Notes: The 84th Line, in tribute to the victory over 10,000 Austrians at Graz (fight at Saint Leonhard) in 1809, had a silver plaque attached to the staff of its eagle with the inscription "Un Contra Dix" ("One Against Ten"). Here few details about this combat. Two battalions of the 84th Line with 2 guns entered the town of Graz, seized stable and cleared the streets, and took 450 prisoners. The Austrians held only the church and cemetery. Fierce musketry halted the 84e. At midnight the French scaled the cemetery's walls and took the defenders by surprise. Approx. 120 Austrians surrendered. The French realized that there were more Austrians in the neighbourhood. The 84th considered a withdrawal only to find that the whitecoats had surrounded them. The French put all prisoners into the church, and took cover behind cemetery wall. Although most of the Austrian forces were militia, they outnumbered the French by 10 to 1. The only first rate unit was the Simbish Infantry Regiment. In the morning the whitecoats attacked the cemetery several times. In one attack they penetrated the church to liberate their comrades, in another attack they dragged off one cannon before the French counterattacked and retook it. In one of the last attacks the whitecoats scaled the wall and captured one of 84th's eagles. Sergeant Legouge single-handedly entered the fight to save the eagle. Running out of ammunition the French decided to use bayonets and cut their way to safety. They escaped and met up with a relieving troops sent by Marshal Marmont.
    In 1809 at Wagram this regiment was part of the famous MacDonald's column. When its eagle and flag were destroyed in 1812 in Russia, its colonel saved the plaque.



    Light Infantry
    (1st, 6th, 9th, 10th. 11th, 13th,
    24th, 25th, and 26th)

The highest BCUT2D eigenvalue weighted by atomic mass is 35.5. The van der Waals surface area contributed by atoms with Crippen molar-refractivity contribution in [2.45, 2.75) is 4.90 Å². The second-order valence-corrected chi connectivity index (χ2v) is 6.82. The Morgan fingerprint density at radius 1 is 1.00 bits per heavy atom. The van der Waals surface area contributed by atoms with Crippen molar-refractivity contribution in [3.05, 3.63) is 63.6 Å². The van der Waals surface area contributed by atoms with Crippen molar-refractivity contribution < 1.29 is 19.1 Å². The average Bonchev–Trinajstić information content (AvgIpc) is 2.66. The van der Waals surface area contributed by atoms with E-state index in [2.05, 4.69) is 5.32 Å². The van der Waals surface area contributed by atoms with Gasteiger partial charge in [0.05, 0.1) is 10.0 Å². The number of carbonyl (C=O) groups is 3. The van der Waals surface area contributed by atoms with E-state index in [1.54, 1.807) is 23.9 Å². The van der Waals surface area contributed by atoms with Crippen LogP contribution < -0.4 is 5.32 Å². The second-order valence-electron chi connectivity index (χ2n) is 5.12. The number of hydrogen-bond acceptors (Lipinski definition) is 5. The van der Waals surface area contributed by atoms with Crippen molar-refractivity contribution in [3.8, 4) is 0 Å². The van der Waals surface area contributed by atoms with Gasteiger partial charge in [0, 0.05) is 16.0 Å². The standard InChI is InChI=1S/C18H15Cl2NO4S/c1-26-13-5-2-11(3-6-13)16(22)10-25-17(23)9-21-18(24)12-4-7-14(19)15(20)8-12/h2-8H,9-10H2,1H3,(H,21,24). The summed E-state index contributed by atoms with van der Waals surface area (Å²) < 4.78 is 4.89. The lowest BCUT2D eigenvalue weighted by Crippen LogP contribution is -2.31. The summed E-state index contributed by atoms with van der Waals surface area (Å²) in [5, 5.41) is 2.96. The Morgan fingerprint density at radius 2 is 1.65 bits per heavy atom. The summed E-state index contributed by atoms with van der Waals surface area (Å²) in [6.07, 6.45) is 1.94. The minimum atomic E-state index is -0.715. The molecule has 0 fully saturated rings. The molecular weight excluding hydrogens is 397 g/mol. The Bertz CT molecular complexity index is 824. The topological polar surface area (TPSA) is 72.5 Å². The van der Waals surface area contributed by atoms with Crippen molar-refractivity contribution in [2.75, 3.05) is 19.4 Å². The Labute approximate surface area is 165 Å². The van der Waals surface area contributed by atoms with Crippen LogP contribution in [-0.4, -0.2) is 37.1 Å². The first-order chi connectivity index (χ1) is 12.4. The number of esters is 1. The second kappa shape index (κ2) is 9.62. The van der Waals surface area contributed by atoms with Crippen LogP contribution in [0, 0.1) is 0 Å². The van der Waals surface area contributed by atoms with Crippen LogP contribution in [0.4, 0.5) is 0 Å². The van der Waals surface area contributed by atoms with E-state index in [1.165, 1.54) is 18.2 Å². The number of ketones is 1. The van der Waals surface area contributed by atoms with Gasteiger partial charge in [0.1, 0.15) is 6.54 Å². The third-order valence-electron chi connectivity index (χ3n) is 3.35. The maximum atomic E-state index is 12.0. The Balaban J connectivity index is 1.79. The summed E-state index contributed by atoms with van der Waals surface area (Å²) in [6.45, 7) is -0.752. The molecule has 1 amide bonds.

1st Light
    3 Battle Honors: 1805 - Ulm, , 1806 - Jena, 1807 - Friedland
    47 Battles and Combats: 1792 - Spiere, Mayennce, 1793 - Le Boulou, Collioure, Saint-Laurent-de-la-Muga, 1794 - Le Montagne-Noire, Rosas, 1795 - Loano, Bardinetto, 1797 - Armee du Nord, 1799 - Zurich, Stokach, 1800 - Moeskirch, Bregenz, Mont Tonale, Hohenlinden, 1806 - Lago-Negro, Monterano, Sainte-Euphemie, Sigliano, 1807 - Strongoli, 1808 - Valence and Tarragone, 1809 - Vals, Saint-Hilary, Raab, Presbourg, and Saint-Colomba, 1810 - Grenouillere, Montblanc, and Salona, 1811 - Tarragone, Saint-Celoni, and Serrat, 1813 - Bautzen, Lukau, Juterbock, Dessau, Leipzig, and Zara, 1814 - Chalons-sur-Marne, Mincio, Bar-sur-Aube, Saint-Georges, Saint-Romans, 1815 - Ligny, Waterloo
    Notes: Due to this regiments heavy involvement in the attacks on Hougoumont (Waterloo) the 1st Light is quite popular in the English-speaking world.

    6th Light
    7 Battle Honors: 1800 - Marengo, 1805 - Ulm, 1806 - Jena, 1807 - Eylau, Friedland , 1809 - Essling, Wagram
    41 Battles and Combats: 1795 - Pirmassens 1796 - Mantua, Castiglione. 1800 - Romano, Montebello, Marengo, Gazzoldo, Goito, Pozzolo, 1805 - Elchingen, Ulm, Austerlitz, 1806 - Jena, Lubeck, 1807 - Eylau, Peterswald, Guttstadt, Friedland, 1809 - Villafranca, San-Payo, Santiago, 1809 - Essling, Wagram, 1810 - Cuidad-Rodrigo, Almeida, Busaco, 1811 - Fuentes-de-Onoro, 1812 - Arapiles, 1813 - Lutzen, Bautzen, Buntzlau, Potznitz, Leipzig, 1814 - La Rothiere, Vauchamps, Montmirail, Craonne, Orthez, Toulouse, 1815 - Ligny, Waterloo
    Notes: In 1791 their colonel was Thomas O'Meara [Irishman]. Seven battle honors, this is not bad at all!

    9th Light "Incomparable"
    4 Battle Honors: 1805 - Ulm, 1807 - Friedland, 1809 - Essling and Wagram.
    35 Battles and Combats: 1793 - Neerwinden , Arlon, 1794 - Fleurus, Mayence, 1795 - Ehrenbreitstein, 1800 - Romano, Marengo, 1805 - Ulm, Durrenstein, Vienne, Halle, Lubeck, 1806 - Waren, 1807 - Mohrengen, Eylau, Braunsberg, Friedland, 1808 - Madrid, 1809 - Medellin and Talevera, 1809 - Essling and Wagram, 1811 - Chiclana and Fuentes-de-Onoro, 1812 - Badajoz and Bornos, 1813 - Vittoria, 1813 - Lutzen, Bautzen, Kulm, Peterswald, and Leipzig, 1814 - Toulouse, Santa-Maria de la Nieva, 1814 - Montmirail, 1815 - Ligny
    Notes: There were quarels between the Consular Guard and the 9th Light , which - Napoleon having dubbed it "The Incomparable" in Italy - was not about to be impressed by any "Praetorians." In 1808 the 9th participated in the storming of the Somosierra Pass in Spain.